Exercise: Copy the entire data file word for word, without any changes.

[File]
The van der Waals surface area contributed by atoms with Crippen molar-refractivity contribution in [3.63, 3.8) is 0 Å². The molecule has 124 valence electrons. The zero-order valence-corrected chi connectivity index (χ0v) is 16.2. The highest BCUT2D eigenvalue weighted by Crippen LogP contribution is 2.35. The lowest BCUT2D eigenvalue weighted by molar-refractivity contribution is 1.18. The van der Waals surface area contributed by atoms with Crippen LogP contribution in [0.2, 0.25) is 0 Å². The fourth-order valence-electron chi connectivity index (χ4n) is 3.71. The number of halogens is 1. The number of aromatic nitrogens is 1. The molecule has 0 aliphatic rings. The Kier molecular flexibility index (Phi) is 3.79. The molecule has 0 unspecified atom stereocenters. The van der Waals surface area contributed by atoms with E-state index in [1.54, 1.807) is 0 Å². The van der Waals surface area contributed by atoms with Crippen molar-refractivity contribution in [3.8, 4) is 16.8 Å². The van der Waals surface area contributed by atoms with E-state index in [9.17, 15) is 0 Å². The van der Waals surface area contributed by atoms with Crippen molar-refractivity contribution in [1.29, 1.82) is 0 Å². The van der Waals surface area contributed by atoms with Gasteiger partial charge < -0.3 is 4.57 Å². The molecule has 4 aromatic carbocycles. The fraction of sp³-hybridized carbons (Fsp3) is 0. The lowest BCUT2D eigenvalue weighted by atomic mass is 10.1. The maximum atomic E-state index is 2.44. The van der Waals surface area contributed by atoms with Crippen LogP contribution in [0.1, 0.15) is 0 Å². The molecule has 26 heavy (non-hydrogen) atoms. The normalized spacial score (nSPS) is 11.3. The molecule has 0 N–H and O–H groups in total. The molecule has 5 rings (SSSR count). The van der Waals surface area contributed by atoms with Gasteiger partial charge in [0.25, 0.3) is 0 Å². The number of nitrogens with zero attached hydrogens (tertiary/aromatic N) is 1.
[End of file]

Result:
The van der Waals surface area contributed by atoms with Crippen molar-refractivity contribution in [3.63, 3.8) is 0 Å². The molecule has 124 valence electrons. The zero-order valence-corrected chi connectivity index (χ0v) is 16.2. The highest BCUT2D eigenvalue weighted by Crippen LogP contribution is 2.35. The lowest BCUT2D eigenvalue weighted by molar-refractivity contribution is 1.18. The van der Waals surface area contributed by atoms with Crippen LogP contribution in [0.2, 0.25) is 0 Å². The fourth-order valence-electron chi connectivity index (χ4n) is 3.71. The number of halogens is 1. The number of aromatic nitrogens is 1. The molecule has 0 aliphatic rings. The Kier molecular flexibility index (Phi) is 3.79. The molecule has 0 unspecified atom stereocenters. The van der Waals surface area contributed by atoms with E-state index in [1.54, 1.807) is 0 Å². The van der Waals surface area contributed by atoms with Crippen molar-refractivity contribution in [3.8, 4) is 16.8 Å². The van der Waals surface area contributed by atoms with E-state index in [9.17, 15) is 0 Å². The van der Waals surface area contributed by atoms with Crippen molar-refractivity contribution in [1.29, 1.82) is 0 Å². The van der Waals surface area contributed by atoms with Gasteiger partial charge < -0.3 is 4.57 Å². The molecule has 4 aromatic carbocycles. The fraction of sp³-hybridized carbons (Fsp3) is 0. The lowest BCUT2D eigenvalue weighted by atomic mass is 10.1. The maximum atomic E-state index is 2.44. The van der Waals surface area contributed by atoms with Crippen LogP contribution in [0.1, 0.15) is 0 Å². The molecule has 26 heavy (non-hydrogen) atoms. The normalized spacial score (nSPS) is 11.3. The molecule has 0 N–H and O–H groups in total. The molecule has 5 rings (SSSR count). The van der Waals surface area contributed by atoms with Gasteiger partial charge in [0.25, 0.3) is 0 Å². The number of nitrogens with zero attached hydrogens (tertiary/aromatic N) is 1.